Kabila at UN pledges DRC elections but still no date. (2017, September 23). Retrieved September 24, 2017, from http://www.news24.com/Africa/News/kabila-at-un-pledges-drc-elections-but-still-no-date-20170923.


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This project will further the explanatory project embarked by Wilcox in 2016 in a team effort of Wilcox, a Sociology student, and Vietor, an Anthropology student, in an online, long-distance learning graduate level research course (SOAN 523). This will use ethnographic methods including interviews in order to gain insight on the immigration of Congolese in Northeast Missouri. The focus of the research is to continue the documentation of the experiences of this group, including, but not limited to: what factors influenced them to leave their native country and migrate to the United States specifically, what the process of applying for migrant or refugee status included, and their challenges and successes of adjusting to life in the Kirksville community, and this time, its effects on the Kirksville community.

To collect this qualitative data, we will again use the non-probability methods of quota and snowball sampling in order to interview at least 6 Congolese people over the age of 18. We hope to have an even sampling of single and married adults of both genders, as the only available subjects in the previous research were primarily single males. To collect data, we will use a tape recorder if the interviewee gives us permission to do so. Key variables will include the respondents’ background information, their acculturative stress and assimilation experiences, and comparisons of change overtime. Additional areas of inquiry may emerge through the interview process.

These interviews will be supplemented with outside sources such as newspapers and scholarly journals to give more situational context to the geopolitical situation in the Democratic Republic of Congo (DRC). These findings will be documented through individual and a joint WordPress blogs which will culminate as our final open-access research project for the Cultural-Crossroads Digital Learning Class (SOAN 523). This will allow the public to access the research as well. Please see the following links for examples of our progress thus far.

Course blog: http://xroads.coplacdigital.org/course/

Vietor’s individual blog: http://xroads.coplacdigital.org/vietor/

Wilcox’s individual blog: http://xroads.coplacdigital.org/wilcox/

Shared blog: http://xroads.coplacdigital.org/truman/



Internal Due Dates Official Due Dates
October 3 – complete a first Timeline JS and a StoryMap JS about immigration moment
October 5 – final learning agreement due
October 31 – rough draft of website due
November 16 – finish all interviews November 28 & 30 – final presentations
December 11 – final project websites & write-ups due
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How statistics can reveal insights about the individuals’ stories

The “Congolese Refugee Health Profile,” published by the CDC (Centers for Disease Control and Prevention) in 2014, details the migratory movements of refugees from the Democratic Republic of Congo (DRC), both within the United States and among the DRC’s neighbors. In essence, it shows that the outpouring of asylum-seekers from the DRC is not likely to stop in the near future.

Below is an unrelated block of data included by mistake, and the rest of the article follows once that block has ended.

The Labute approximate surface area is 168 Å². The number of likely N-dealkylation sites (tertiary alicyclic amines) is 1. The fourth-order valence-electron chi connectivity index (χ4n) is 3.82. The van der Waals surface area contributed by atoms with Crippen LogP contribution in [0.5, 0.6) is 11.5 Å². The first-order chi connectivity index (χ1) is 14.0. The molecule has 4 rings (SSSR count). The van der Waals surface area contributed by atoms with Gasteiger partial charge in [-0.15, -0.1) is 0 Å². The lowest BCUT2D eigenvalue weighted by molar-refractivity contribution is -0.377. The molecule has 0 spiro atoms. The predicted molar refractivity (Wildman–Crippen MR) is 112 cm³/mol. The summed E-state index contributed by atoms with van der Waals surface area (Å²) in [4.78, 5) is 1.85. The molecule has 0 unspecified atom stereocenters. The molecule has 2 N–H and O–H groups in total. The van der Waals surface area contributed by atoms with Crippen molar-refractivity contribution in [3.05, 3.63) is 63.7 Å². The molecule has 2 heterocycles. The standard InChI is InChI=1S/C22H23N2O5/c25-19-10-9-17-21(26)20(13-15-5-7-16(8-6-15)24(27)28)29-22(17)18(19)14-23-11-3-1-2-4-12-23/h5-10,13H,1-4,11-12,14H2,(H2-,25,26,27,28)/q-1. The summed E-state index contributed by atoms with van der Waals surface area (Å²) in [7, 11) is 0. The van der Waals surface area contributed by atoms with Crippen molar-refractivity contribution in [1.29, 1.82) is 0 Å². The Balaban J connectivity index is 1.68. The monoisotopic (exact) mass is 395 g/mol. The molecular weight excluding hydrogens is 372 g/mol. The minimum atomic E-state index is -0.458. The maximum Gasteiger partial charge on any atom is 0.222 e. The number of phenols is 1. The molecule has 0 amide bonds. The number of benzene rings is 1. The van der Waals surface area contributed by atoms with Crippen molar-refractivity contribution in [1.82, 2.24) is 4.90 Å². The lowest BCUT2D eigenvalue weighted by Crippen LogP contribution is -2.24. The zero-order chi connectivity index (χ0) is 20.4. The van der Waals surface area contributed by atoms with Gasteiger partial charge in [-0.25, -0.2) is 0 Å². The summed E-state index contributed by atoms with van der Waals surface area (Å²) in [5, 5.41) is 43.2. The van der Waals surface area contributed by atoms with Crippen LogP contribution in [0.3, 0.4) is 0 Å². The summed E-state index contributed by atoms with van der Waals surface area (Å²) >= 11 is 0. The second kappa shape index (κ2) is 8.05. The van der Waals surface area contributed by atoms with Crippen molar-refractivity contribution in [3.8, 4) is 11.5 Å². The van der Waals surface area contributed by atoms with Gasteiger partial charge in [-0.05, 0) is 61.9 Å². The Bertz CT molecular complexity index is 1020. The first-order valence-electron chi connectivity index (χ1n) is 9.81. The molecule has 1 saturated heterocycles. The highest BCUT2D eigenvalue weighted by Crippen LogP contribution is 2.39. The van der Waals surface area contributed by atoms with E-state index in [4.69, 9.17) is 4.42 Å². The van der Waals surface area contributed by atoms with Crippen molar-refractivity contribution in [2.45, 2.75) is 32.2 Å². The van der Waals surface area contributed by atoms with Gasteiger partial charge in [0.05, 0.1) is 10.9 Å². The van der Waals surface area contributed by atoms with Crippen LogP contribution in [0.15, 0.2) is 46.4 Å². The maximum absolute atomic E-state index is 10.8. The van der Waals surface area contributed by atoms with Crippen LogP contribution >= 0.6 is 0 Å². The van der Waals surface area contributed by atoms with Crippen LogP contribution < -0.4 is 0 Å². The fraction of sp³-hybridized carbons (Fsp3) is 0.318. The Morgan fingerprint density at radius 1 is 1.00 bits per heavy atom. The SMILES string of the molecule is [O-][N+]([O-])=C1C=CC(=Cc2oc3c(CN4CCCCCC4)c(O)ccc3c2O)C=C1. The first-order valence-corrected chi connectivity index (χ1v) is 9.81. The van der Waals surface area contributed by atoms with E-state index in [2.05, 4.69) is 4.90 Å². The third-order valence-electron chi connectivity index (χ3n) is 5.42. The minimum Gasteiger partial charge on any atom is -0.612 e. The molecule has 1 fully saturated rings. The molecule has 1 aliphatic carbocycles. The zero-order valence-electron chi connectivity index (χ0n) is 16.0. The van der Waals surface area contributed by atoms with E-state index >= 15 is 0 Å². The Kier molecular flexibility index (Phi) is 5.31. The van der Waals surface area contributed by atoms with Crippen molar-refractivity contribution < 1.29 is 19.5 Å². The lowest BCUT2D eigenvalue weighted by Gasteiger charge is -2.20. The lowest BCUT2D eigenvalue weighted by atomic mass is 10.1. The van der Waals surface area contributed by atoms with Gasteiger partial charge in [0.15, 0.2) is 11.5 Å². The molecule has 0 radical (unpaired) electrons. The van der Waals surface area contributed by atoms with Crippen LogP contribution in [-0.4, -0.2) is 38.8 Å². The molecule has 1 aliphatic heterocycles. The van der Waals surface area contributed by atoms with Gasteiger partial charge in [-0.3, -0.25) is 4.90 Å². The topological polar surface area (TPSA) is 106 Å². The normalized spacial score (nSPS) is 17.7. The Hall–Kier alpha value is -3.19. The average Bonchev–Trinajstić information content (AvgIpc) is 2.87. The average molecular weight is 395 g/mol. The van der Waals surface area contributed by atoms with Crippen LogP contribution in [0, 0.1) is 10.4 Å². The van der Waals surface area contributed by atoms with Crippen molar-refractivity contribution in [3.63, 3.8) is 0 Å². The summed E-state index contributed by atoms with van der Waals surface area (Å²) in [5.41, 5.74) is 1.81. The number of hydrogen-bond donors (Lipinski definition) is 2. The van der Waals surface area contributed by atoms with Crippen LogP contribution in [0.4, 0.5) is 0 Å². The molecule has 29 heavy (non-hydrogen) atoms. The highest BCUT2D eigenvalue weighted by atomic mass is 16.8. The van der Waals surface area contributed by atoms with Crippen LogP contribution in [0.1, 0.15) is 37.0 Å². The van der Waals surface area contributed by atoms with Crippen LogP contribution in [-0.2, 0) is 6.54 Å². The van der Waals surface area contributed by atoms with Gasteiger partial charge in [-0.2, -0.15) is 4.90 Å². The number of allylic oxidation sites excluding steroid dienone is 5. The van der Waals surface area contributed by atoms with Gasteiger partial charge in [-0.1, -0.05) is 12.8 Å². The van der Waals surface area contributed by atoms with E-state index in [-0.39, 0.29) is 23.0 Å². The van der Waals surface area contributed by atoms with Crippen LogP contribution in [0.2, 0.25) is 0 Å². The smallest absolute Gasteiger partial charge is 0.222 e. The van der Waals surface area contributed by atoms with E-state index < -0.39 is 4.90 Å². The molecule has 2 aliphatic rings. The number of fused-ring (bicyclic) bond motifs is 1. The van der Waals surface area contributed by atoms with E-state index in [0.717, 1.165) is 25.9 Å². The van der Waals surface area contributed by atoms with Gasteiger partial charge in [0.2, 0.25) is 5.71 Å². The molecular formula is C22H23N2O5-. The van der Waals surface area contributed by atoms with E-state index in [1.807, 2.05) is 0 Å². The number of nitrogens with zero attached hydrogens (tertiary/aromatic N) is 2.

A summary of germane statistics follows. According to this profile, from 2013 to 2014, the UNHCR reported more than 400,000 Congolese nationals seeking refuge outside of the DRC, primarily in Uganda, Rwanda, Tanzania, and Burundi. Many Congolese refugees who are admitted to the United States come from as many as 36 African countries. The greatest number of Congolese refugees came from Tanzania (1,742). From 2008 to 2013, approximately 11,000 of the 400,000 Congolese seeking shelter came to the United States, averaging an approximate caseload of a mere 2,000 refugees a year, and the top resettlement states were Texas, Arizona, and New York (Figure 4). I was surprised that Missouri wasn’t included in one of the top ten states. However, the influx of Congolese into Kirksville is so recent that it perhaps wasn’t included in the data, which extends only to 2013. Furthermore, it did not take into account internal migration. The website was useful in that it cited sources from the UNHCR and the Office of Refugee Settlement, resources that we should include in our annotated bibliography.

Although these statistics detail Congolese refugees and not Diversity-lottery immigrants like the population in Kirksville, they are pertinent to our research topic in understanding the geopolitical forces that are driving this wave of emigration from the DRC, no matter the means by which Congolese emigrate. The DRC has had a tumultuous and genocidal history since colonization, and the political and economic situation is not likely to improve as President Kabila refuses to give up power after his third presidential term. Despite the country’s richness in minerals and natural resources, according to a report by Aljazeera, approximately 7.7 million people are on the verge of starvation in the DRC, as revolts and violence have prevented farmers from planting crops (2017).

As we approach the Congolese population, it will be important to remain up-to-date in the news, the little that exists on English websites, on the tenuous geopolitical situation in the DRC. Researching as much as possible about their experience will be vital in understanding a worldview and experiences that are unfamiliar to us.